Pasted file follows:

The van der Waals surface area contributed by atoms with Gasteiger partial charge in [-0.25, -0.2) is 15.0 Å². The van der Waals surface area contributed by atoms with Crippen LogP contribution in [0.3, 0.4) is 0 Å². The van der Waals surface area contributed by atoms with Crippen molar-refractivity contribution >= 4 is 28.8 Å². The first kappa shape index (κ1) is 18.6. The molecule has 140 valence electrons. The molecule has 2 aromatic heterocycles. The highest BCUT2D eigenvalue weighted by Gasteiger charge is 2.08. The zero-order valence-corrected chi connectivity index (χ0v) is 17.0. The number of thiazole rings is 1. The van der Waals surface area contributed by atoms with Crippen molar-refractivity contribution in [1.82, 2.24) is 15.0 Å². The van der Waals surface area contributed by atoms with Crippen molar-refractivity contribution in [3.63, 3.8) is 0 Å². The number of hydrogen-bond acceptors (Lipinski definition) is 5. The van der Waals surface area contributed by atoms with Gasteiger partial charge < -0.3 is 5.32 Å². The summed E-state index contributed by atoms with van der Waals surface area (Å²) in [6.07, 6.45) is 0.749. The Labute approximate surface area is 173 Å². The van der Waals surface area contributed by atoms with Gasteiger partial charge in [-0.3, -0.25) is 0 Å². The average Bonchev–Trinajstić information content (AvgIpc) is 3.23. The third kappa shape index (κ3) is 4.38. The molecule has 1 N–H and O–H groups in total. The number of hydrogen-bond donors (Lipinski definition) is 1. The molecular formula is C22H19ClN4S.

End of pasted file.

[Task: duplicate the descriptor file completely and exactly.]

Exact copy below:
The van der Waals surface area contributed by atoms with Gasteiger partial charge in [-0.25, -0.2) is 15.0 Å². The van der Waals surface area contributed by atoms with Crippen LogP contribution in [0.3, 0.4) is 0 Å². The van der Waals surface area contributed by atoms with Crippen molar-refractivity contribution >= 4 is 28.8 Å². The first kappa shape index (κ1) is 18.6. The molecule has 140 valence electrons. The molecule has 2 aromatic heterocycles. The highest BCUT2D eigenvalue weighted by Gasteiger charge is 2.08. The zero-order valence-corrected chi connectivity index (χ0v) is 17.0. The number of thiazole rings is 1. The van der Waals surface area contributed by atoms with Crippen molar-refractivity contribution in [1.82, 2.24) is 15.0 Å². The van der Waals surface area contributed by atoms with Crippen molar-refractivity contribution in [3.63, 3.8) is 0 Å². The number of hydrogen-bond acceptors (Lipinski definition) is 5. The van der Waals surface area contributed by atoms with Gasteiger partial charge < -0.3 is 5.32 Å². The summed E-state index contributed by atoms with van der Waals surface area (Å²) in [6.07, 6.45) is 0.749. The Labute approximate surface area is 173 Å². The van der Waals surface area contributed by atoms with Gasteiger partial charge in [-0.3, -0.25) is 0 Å². The average Bonchev–Trinajstić information content (AvgIpc) is 3.23. The third kappa shape index (κ3) is 4.38. The molecule has 1 N–H and O–H groups in total. The number of hydrogen-bond donors (Lipinski definition) is 1. The molecular formula is C22H19ClN4S.